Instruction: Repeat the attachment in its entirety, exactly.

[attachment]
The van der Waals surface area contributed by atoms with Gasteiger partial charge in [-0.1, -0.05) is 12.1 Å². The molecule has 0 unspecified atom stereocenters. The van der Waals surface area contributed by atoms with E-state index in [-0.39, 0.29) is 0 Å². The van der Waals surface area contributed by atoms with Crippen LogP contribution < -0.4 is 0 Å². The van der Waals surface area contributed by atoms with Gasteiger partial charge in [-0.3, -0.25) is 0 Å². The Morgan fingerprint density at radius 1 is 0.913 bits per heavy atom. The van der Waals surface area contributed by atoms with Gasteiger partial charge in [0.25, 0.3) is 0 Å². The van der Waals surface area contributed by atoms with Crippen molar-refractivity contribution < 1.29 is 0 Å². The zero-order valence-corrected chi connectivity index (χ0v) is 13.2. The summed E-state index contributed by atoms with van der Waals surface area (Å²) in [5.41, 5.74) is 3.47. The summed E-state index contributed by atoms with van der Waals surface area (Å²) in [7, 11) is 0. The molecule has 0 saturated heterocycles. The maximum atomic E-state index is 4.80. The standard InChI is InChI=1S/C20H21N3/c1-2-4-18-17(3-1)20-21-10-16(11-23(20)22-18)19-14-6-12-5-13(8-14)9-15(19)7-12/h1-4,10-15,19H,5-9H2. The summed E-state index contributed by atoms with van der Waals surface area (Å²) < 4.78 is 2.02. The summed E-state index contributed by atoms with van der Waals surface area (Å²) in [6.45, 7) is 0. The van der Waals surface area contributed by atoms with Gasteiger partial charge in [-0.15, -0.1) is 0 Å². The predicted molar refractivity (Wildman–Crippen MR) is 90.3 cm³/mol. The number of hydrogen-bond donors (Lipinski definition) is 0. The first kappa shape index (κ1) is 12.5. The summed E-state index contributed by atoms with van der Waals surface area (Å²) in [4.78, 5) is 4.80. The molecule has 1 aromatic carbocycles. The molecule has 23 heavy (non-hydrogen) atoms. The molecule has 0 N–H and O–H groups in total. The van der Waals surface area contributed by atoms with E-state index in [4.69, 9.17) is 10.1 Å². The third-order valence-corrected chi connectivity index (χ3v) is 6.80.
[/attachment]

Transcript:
The van der Waals surface area contributed by atoms with Gasteiger partial charge in [-0.1, -0.05) is 12.1 Å². The molecule has 0 unspecified atom stereocenters. The van der Waals surface area contributed by atoms with E-state index in [-0.39, 0.29) is 0 Å². The van der Waals surface area contributed by atoms with Crippen LogP contribution < -0.4 is 0 Å². The van der Waals surface area contributed by atoms with Gasteiger partial charge in [-0.3, -0.25) is 0 Å². The Morgan fingerprint density at radius 1 is 0.913 bits per heavy atom. The van der Waals surface area contributed by atoms with Gasteiger partial charge in [0.25, 0.3) is 0 Å². The van der Waals surface area contributed by atoms with Crippen molar-refractivity contribution < 1.29 is 0 Å². The zero-order valence-corrected chi connectivity index (χ0v) is 13.2. The summed E-state index contributed by atoms with van der Waals surface area (Å²) in [5.41, 5.74) is 3.47. The summed E-state index contributed by atoms with van der Waals surface area (Å²) in [7, 11) is 0. The molecule has 0 saturated heterocycles. The maximum atomic E-state index is 4.80. The standard InChI is InChI=1S/C20H21N3/c1-2-4-18-17(3-1)20-21-10-16(11-23(20)22-18)19-14-6-12-5-13(8-14)9-15(19)7-12/h1-4,10-15,19H,5-9H2. The summed E-state index contributed by atoms with van der Waals surface area (Å²) < 4.78 is 2.02. The summed E-state index contributed by atoms with van der Waals surface area (Å²) in [6.45, 7) is 0. The van der Waals surface area contributed by atoms with Gasteiger partial charge in [-0.15, -0.1) is 0 Å². The predicted molar refractivity (Wildman–Crippen MR) is 90.3 cm³/mol. The number of hydrogen-bond donors (Lipinski definition) is 0. The first kappa shape index (κ1) is 12.5. The summed E-state index contributed by atoms with van der Waals surface area (Å²) in [4.78, 5) is 4.80. The molecule has 1 aromatic carbocycles. The molecule has 23 heavy (non-hydrogen) atoms. The molecule has 0 N–H and O–H groups in total. The van der Waals surface area contributed by atoms with E-state index in [4.69, 9.17) is 10.1 Å². The third-order valence-corrected chi connectivity index (χ3v) is 6.80.